4,4'-Diphenylmethane diisocyanate (MDI),

Hydrogenated MDI,

Isophorone diisocyanate,

1,3-Xylylene diisocyanate,

1,4-Xylylene diisocyanate,

2,4-Tolylene diisocyanate,

2,6-Tolylene diisocyanate,

1,5-Naphthalene diisocyanate,

m-Phenylene diisocyanate, and

p-Phenylene diisocyanate.

It is of course possible to use urethane prepolymers and the like, which are each obtained by reacting one of these organopolyisocyanate with a polyol or polyamine of a low molecular weight.

Chain extenders which have been known conventionally can all be used. Preferred examples may include:

Ethylene glycol,

propylene glycol,

Diethylene glycol,

1,4-Butanediol,

1,6-Hexanediol,

Ethylenediamine,

1,2-Propylenediamine,

Trimethylenediamine,

Tetramethylenediamine,

Hexamethylenediamine,

Decamethylenediamine,

Isophoronediamine,

m-Xylylenediamine,

Hydrazine, and

Water.

Among polyurethane resins containing as pendants residual groups of a siloxane compound which is obtained from materials such as those mentioned above, particularly preferred are those containing pendant residual groups of a siloxane compound in a proportion of about 1.0-50 wt.% per polyurethane resin molecule. If the proportion of the pendant residual groups of the siloxane compound is smaller than about 1.0 wt.%, stick-free property, antiblocking property and the like cannot be brought about to sufficient extents, thereby failing to achieve the objects of the present invention. If the proportion exceeds 50 wt.% on the other hand, the resulting polyurethane resin fails to have sufficient flexibility. It is hence not preferred to contain such pendant groups in any proportion outside the above range.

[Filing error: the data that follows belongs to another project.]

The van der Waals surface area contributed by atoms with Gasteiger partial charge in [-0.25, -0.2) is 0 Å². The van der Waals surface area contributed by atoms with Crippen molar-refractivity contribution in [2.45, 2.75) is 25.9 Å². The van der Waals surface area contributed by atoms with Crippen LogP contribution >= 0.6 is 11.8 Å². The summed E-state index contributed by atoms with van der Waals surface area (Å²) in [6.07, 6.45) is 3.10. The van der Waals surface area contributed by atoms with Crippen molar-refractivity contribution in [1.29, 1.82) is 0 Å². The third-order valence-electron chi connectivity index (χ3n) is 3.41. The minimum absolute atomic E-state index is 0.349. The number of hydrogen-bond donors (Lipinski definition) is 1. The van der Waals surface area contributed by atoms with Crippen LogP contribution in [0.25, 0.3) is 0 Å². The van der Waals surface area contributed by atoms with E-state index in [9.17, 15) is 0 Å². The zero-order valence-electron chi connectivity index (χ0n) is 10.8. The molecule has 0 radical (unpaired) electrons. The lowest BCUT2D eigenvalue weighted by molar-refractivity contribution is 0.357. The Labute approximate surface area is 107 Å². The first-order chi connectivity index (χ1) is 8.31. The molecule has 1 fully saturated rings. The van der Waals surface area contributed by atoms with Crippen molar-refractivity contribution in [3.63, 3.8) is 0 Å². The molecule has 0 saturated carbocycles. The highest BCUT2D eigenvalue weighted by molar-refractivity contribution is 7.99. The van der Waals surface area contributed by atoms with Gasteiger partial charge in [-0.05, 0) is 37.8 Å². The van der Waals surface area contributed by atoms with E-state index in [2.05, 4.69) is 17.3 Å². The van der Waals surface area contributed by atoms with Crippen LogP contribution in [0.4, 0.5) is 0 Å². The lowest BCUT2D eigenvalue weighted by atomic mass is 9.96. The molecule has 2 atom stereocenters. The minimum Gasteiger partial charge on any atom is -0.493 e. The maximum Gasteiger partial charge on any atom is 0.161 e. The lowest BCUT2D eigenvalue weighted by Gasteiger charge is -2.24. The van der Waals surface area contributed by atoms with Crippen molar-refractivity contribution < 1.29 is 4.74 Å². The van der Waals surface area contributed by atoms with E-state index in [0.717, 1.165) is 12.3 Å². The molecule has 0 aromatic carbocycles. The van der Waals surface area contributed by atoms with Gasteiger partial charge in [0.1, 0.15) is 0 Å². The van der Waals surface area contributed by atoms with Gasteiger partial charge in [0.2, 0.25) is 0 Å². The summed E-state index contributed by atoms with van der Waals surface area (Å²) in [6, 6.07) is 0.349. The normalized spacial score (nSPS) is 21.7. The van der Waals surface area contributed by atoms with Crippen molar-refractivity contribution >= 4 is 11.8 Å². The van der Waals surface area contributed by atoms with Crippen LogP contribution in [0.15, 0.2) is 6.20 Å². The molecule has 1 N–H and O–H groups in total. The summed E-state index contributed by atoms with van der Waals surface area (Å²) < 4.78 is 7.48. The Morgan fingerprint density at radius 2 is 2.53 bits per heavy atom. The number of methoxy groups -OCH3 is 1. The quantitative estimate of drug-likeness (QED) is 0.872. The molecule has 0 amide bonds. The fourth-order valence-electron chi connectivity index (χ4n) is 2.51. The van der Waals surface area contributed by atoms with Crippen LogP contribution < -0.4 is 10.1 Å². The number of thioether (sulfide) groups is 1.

The preferable molecular weight is 20,000-500,000 with 20,000-250,000 being most preferred.

In this invention, it is also possible to react the siloxane compound and polyisocyanate in a state rich in the isocyanate so that a polyurethane resin having at least one free isocyanate group is obtained and is then used in combination with another film-forming resin as a modifier for the last-mentioned film-forming resin.

The polyurethane resins according to this invention, which contain residual groups of such siloxane compound as pendants, can be obtained easily by a production process known to date. These polyurethane resins may be produced without solvent or in an organic solvent. It is however advantageous from the process standpoint to produce them in an organic solvent, because the resultant solutions can be used for various applications as they are.